On Tuesday, voters in Portland, Oregon elected Sam Adams as their next mayor. A former Congressional staffer and current Portland city commissioner, Adams — who is a cyclist — ran on a platform that emphasized environmental and progressive growth initiatives, including, in the words of the Oregonian, "use [of] the
Portland Streetcar and better planning to spur urban
renewal." Adams received strong support from the livable streets community, which helped earn him a 52-34 percent margin of victory.
There is speculation that the Adams camp got a last-minute boost from Barack Obama, who came to town ahead of Tuesday’s primary and drew a crowd of some 75,000 — with an estimated 8,000+ arriving on bicycles. As quoted on BikePortland.org, Obama responded with some fairly breathtaking comments on transportation policy.
“If we are going to solve our energy problems we’ve got to think long term. It’s time for us to be serious about investing in alternative energy. It’s time for us to get serious about raising fuel efficiency standards on cars. It’s time that the entire country learn from what’s happening right here in Portland with mass transit and bicycle lanes and funding alternative means of transportation.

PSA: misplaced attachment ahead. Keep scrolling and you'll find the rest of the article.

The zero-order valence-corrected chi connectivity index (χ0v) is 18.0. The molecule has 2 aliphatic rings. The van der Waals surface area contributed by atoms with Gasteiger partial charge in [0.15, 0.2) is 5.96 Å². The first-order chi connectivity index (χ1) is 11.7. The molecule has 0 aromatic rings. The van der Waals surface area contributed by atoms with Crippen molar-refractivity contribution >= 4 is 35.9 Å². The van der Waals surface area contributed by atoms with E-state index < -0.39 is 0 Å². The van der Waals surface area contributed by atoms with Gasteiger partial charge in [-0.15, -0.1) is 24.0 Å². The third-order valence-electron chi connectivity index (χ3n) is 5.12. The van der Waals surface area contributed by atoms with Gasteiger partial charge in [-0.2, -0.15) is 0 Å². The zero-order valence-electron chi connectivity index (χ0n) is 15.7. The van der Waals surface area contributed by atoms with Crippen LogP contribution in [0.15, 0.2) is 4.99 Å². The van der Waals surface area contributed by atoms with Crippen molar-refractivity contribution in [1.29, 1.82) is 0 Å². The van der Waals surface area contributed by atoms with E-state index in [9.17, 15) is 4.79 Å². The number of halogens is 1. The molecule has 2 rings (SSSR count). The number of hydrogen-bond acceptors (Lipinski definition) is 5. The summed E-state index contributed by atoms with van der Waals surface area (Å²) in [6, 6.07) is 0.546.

That’s the kind of solution that we need for America. That’s the kind of truth-telling that we are going to do in this campaign and when I am President of the United States of America.”
How remarkable is it that a presidential candidate — or virtually any politician in higher office — would talk about transit and bike lanes without making fun of them? Still, as BikePortland Editor Jonathan Maus notes:
These are all good signs; but what happens on the campaign trail is not
the same as real change. It will take the work of voters, local
leaders, and advocates to seize this moment in history and work
together to push the pendulum toward more sustainable, human powered
At the very least, it looks like Obama may be willing to get this conversation started on a national level.